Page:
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Sudden Death in Ischemic Heart Disease

Written By

Elisabete Martins

Submitted: May 7th, 2012 Published: January 9th, 2013

DOI: 10.5772/52661

From the Edited Volume

Cardiac Defibrillation

Edited by Damir Erkapic, Tamas Bauernfeind

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1. Introduction

Sudden cardiac death (SCD) is defined by the death from unexpected circulatory arrest, usually due to a cardiac arrhythmia occurring within one hour of the onset of symptoms [1].

It is a major health problem worldwide, with a prevalence estimated in the range of 300 000 to 350 000 cases per year in the United States [2]. Event rates in Europe are similar to those in United States [3].

Coronary heart disease (CHD) is the leading cause of SCD explaining approximately 80% of cases [4]; cardiomyopathies and primary electrical abnormalities account for most of the remainder. Approximately 50% to 70% of these deaths are related to ventricular tachyarrhythmias (ventricular fibrillation/ tachycardia) [5].

Available medical therapies, such as beta-blockers [6] or anthiarrhytmic drugs including amiodarone, failed to abolish the occurrence of SCD after a myocardial infarction (MI) [7], [8].

Implantable cardioverter defibrillators (ICD) are devices currently available capable of abort life-threatening ventricular tachyarrhythmias and therefore prevent SCD.

Although it is not possible to prevent all cases of SCD in the general population, the main issue is the identification of individuals at increased risk that may benefit from ICD implantation.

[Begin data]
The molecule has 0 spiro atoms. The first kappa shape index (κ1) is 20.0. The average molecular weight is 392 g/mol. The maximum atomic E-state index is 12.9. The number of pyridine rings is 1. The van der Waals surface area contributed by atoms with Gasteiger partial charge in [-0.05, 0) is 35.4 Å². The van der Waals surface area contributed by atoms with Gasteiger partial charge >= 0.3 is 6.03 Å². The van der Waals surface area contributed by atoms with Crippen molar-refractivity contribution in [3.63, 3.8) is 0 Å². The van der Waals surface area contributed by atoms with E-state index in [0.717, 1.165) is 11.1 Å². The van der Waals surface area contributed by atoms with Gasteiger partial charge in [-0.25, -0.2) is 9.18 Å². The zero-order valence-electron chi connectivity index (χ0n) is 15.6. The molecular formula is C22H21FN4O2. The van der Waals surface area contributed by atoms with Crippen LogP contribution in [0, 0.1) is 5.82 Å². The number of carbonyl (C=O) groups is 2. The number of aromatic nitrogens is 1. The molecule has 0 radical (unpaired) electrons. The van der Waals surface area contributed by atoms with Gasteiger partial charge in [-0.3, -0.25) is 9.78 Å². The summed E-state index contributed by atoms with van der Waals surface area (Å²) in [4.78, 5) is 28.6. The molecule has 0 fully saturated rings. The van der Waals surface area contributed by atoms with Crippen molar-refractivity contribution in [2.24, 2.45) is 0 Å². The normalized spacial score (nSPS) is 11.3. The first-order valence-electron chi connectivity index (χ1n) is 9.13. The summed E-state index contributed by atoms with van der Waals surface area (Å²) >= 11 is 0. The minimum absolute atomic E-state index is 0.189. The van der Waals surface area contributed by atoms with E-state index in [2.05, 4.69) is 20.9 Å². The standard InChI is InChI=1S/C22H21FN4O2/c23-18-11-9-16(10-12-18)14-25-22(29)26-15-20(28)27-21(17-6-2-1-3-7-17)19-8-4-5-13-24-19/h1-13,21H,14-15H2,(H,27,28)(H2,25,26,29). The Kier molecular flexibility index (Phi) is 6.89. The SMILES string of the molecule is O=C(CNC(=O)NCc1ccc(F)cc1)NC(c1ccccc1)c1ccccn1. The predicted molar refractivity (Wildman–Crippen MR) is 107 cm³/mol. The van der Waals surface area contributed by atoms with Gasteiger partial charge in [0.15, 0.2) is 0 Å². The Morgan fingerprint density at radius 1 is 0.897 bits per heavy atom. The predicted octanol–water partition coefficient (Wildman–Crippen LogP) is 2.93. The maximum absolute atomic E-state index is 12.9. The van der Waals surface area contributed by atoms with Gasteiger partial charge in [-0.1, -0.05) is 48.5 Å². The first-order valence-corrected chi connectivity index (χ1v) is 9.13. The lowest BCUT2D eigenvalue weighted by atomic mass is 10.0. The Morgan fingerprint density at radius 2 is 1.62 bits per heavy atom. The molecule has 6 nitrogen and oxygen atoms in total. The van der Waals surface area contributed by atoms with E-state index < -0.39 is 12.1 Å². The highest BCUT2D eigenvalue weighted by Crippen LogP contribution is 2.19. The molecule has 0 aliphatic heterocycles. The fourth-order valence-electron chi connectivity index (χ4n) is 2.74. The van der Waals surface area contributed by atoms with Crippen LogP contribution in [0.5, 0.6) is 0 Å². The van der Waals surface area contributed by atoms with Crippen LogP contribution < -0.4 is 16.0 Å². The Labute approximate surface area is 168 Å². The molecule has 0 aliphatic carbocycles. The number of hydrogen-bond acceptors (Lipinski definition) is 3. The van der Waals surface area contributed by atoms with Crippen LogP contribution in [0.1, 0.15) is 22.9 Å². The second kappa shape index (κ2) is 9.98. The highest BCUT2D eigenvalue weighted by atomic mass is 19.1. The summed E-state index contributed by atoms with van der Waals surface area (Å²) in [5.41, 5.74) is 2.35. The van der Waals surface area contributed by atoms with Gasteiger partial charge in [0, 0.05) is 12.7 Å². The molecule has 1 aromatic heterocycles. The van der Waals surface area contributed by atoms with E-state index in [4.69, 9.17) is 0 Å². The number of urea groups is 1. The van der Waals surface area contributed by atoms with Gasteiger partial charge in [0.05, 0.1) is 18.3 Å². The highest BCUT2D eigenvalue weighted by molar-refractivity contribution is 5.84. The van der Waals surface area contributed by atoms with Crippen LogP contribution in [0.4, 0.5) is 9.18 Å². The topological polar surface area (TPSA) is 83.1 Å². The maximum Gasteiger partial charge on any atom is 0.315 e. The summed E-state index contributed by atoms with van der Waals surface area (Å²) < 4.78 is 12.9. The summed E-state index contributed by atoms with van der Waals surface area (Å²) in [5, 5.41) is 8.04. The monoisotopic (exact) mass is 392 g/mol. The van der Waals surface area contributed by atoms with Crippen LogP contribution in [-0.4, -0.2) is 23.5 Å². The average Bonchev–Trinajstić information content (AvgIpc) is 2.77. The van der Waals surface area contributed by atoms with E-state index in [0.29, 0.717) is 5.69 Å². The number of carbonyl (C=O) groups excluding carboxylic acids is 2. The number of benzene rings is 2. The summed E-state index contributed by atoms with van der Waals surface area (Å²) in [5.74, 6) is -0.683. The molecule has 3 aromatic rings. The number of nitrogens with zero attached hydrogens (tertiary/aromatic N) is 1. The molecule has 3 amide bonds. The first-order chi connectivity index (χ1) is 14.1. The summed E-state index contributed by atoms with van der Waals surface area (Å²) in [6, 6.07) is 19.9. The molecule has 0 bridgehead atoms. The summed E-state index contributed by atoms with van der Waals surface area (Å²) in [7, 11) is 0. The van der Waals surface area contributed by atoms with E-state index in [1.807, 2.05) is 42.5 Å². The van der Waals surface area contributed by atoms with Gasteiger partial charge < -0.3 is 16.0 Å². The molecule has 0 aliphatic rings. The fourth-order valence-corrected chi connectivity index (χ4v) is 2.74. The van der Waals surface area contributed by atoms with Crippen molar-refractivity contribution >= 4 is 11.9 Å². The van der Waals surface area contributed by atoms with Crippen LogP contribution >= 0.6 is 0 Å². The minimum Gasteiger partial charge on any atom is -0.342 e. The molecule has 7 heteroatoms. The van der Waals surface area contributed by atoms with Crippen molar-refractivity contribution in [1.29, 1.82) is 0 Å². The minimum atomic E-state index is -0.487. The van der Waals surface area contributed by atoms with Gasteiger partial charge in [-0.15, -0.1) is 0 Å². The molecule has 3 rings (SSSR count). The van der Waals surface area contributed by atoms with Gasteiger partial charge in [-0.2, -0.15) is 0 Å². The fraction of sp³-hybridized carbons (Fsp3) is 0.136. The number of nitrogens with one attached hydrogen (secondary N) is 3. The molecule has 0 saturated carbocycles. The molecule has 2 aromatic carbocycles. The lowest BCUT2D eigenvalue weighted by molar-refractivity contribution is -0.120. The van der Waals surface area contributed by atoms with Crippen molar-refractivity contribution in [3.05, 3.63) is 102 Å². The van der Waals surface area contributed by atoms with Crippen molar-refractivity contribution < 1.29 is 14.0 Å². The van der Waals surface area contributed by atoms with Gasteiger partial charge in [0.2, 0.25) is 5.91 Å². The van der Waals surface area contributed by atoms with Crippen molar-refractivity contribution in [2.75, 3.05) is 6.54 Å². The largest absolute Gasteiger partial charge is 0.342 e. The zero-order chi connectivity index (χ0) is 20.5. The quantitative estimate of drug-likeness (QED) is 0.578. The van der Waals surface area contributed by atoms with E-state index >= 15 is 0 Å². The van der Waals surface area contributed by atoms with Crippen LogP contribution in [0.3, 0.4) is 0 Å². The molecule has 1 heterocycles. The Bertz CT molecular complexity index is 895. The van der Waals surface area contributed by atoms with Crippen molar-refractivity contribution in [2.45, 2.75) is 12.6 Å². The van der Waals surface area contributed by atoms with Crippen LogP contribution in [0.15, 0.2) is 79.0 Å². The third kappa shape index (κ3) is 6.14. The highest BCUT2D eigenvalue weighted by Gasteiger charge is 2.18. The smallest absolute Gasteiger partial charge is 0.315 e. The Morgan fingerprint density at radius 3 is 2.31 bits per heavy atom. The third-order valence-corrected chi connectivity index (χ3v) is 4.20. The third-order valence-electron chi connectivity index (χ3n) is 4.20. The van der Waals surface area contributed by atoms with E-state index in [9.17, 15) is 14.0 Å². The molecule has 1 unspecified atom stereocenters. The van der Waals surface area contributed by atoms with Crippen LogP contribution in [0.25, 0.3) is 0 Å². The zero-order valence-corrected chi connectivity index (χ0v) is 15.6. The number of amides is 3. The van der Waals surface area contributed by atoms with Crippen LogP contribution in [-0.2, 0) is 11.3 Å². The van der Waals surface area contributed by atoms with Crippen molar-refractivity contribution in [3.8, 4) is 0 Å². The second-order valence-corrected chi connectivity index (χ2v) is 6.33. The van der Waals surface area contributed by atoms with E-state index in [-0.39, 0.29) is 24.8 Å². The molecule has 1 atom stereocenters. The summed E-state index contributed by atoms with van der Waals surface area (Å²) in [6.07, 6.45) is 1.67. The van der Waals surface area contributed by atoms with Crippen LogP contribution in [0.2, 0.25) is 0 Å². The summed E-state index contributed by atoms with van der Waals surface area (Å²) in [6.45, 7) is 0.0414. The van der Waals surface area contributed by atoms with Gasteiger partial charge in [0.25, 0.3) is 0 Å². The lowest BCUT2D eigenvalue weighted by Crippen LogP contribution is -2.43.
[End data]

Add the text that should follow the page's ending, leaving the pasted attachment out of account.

The highest risk of SCD in various heart diseases, either genetic or acquired, is related with the previous occurrence of ventricular arrhythmias [9].In secondary prevention, predominantly three randomized clinical trials have established the criteria for ICD implantation.

The antiarrhythmics versus Implantable Defibrillators (AVID) trial showed mortality reduction with ICD among survivors of ventricular fibrillation or sustained ventricular tachycardia causing severe symptoms [10]. The Canadian Implantable Defibrillator Study (CIDS) trial showed a 20% relative risk reduction in mortality with ICD therapy compared to amiodarone [11], although not statistically significant. The Cardiac Arrest Study Hamburg (CASH) trial confirm, though not with a statistical level of significance, the beneficial role of ICD therapy in the treatment of cardiac arrest survivors during long-term follow-up [12].A meta-analysis of these trials showed a 28% reduction in mortality due predominantly to a reduction in arrhythmic death [13].

Thus, patients with ventricular tachyarrhythmias (VT or VF), not secondary to a transient or reversible cause, meet a Class I indication for ICD therapy. In addition, patients with syncope and significant documented VT/VF also meet indications for ICD therapy (Level of Evidence A) [14].

However it is worth noting that, in most centers, the deployment of an ICD for primary prevention far exceeds the number of devices placed for secondary prevention.

Compared to optimal medical therapy, the use of ICDs in recent trials for primary prophylaxis in CHD population was associated with a reduction in 5-year all-cause mortality of 23% to 36% and a reduction in absolute mortality of 1.5% to 3% per year.


2. Clinical parameters

Coronary disease is the main etiology of heart disease in Western countries and the major cause of heart failure and SCD.It is defined by the presence of significant coronary stenosis in a main coronary vessel or by the demonstration of previous MI.